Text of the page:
Thursday 16th April 1992   Practice complaints meeting 13:30

Dr Lewis has had what my Dad calls a vexatious complaint. John Jones had collapsed in the waiting room. Harriet and Dr Lewis had successfully resuscitated him. Because of their enthusiasm, he had suffered four broken ribs. Mr Jones claims that he had only fainted and not had a cardiac arrest. He insists that he did not need to be resuscitated and certainly did not need four broken ribs. He says that Dr Lewis did not check his pulse.

Dr Lewis admitted that she had not checked the patient’s pulse. However, she had no doubt that he had had a cardiac arrest. Harriet, the practice nurse, concurred with Dr Lewis.  She was first to arrive on the scene and was also adamant that the patient had arrested.
“He stopped breathing and his head flopped to one side,” Harriet said. “He quickly began to turn blue and cold. His eyes were staring blankly up at the ceiling. I could see his pupils dilating in front of me.”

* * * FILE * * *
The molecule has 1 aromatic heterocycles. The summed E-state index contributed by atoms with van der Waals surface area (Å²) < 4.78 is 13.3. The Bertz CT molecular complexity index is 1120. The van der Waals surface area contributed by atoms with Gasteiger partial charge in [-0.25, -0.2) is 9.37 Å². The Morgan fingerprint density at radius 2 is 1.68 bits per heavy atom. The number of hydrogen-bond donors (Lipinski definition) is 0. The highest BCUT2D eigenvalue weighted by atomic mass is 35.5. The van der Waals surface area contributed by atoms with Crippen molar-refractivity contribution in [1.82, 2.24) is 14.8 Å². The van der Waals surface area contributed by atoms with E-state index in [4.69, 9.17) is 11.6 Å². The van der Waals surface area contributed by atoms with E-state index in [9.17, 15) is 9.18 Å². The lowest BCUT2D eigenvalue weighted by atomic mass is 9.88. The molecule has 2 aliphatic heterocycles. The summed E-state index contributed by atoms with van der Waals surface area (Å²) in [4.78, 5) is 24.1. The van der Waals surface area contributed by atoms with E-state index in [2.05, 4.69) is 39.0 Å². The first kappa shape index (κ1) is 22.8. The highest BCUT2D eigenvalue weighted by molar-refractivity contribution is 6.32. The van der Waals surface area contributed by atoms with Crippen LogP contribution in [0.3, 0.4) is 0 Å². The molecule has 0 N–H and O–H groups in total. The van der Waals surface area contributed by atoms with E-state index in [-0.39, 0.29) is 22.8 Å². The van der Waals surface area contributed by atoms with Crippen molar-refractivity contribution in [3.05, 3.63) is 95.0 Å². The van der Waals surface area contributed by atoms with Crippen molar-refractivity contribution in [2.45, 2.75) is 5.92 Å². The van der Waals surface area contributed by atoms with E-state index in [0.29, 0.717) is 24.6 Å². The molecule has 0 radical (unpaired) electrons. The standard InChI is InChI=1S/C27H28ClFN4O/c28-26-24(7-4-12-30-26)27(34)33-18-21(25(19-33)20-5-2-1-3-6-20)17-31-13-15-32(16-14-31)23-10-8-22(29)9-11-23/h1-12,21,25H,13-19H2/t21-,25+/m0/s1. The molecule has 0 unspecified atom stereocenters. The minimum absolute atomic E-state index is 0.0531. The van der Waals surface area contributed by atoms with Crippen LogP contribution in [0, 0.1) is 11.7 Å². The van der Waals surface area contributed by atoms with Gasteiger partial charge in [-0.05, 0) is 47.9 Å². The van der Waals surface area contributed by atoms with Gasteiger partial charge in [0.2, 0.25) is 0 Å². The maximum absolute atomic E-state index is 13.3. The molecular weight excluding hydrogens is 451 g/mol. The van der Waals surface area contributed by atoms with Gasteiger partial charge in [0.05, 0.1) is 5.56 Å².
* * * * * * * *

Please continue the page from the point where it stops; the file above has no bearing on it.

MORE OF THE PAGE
“Now, look ladies,” said my Dad, “let’s think about it from the patient’s point of view.” He always likes to smooth these situations over. “I am not saying that it happened on this particular occasion but it is possible that a health professional might try to resuscitate a patient who had not had a cardiac arrest. It could happen in the heat of the moment.”
Dr Lewis looked at the floor. Harriet went bright red.
“I always consider it useful in dilemmas like this to consider the worst case scenario,” he continued. “Harriet, what is the worst thing that could have happened here?”
“Well . . . I suppose he could’ve had six broken ribs.”
“No . . . I didn’t mean that.”
“Are you thinking of a punctured lung, then?” Harriet looked annoyed.
“No, as far as I can see, the worst case scenario would be if the patient had had a cardiac arrest but you and Dr Lewis thought he had fainted and, as a consequence, you did not attempt to resuscitate him and he died.”
“Don’t be stupid, Desmond!” Harriet and Dr Lewis both exclaimed in angry unison. “We would never do that and it’s far worse.”

Mrs Andrea Jones brought our coffees over. “At least he wouldn’t have complained, then,” she said and sat down.

Four broken ribs.
Tagged on: